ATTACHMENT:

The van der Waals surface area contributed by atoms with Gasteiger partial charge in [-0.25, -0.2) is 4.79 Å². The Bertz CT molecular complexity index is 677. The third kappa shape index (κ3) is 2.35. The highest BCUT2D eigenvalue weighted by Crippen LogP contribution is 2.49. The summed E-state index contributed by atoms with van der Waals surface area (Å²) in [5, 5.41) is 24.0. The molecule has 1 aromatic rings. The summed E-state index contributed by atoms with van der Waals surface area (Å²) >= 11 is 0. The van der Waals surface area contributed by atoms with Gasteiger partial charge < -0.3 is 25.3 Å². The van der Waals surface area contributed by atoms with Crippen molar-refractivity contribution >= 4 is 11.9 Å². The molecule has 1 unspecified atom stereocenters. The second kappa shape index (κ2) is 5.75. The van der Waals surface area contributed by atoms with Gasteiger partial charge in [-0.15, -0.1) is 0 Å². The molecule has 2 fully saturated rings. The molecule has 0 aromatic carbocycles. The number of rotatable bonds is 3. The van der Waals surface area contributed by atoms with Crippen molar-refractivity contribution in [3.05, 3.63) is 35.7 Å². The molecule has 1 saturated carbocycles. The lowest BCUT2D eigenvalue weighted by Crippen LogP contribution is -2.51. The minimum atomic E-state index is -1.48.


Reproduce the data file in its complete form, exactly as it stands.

The van der Waals surface area contributed by atoms with Gasteiger partial charge in [-0.25, -0.2) is 4.79 Å². The Bertz CT molecular complexity index is 677. The third kappa shape index (κ3) is 2.35. The highest BCUT2D eigenvalue weighted by Crippen LogP contribution is 2.49. The summed E-state index contributed by atoms with van der Waals surface area (Å²) in [5, 5.41) is 24.0. The molecule has 1 aromatic rings. The summed E-state index contributed by atoms with van der Waals surface area (Å²) >= 11 is 0. The van der Waals surface area contributed by atoms with Gasteiger partial charge < -0.3 is 25.3 Å². The van der Waals surface area contributed by atoms with Crippen molar-refractivity contribution >= 4 is 11.9 Å². The molecule has 1 unspecified atom stereocenters. The second kappa shape index (κ2) is 5.75. The van der Waals surface area contributed by atoms with Gasteiger partial charge in [-0.15, -0.1) is 0 Å². The molecule has 2 fully saturated rings. The molecule has 0 aromatic carbocycles. The number of rotatable bonds is 3. The van der Waals surface area contributed by atoms with Crippen molar-refractivity contribution in [3.05, 3.63) is 35.7 Å². The molecule has 1 saturated carbocycles. The lowest BCUT2D eigenvalue weighted by Crippen LogP contribution is -2.51. The minimum atomic E-state index is -1.48.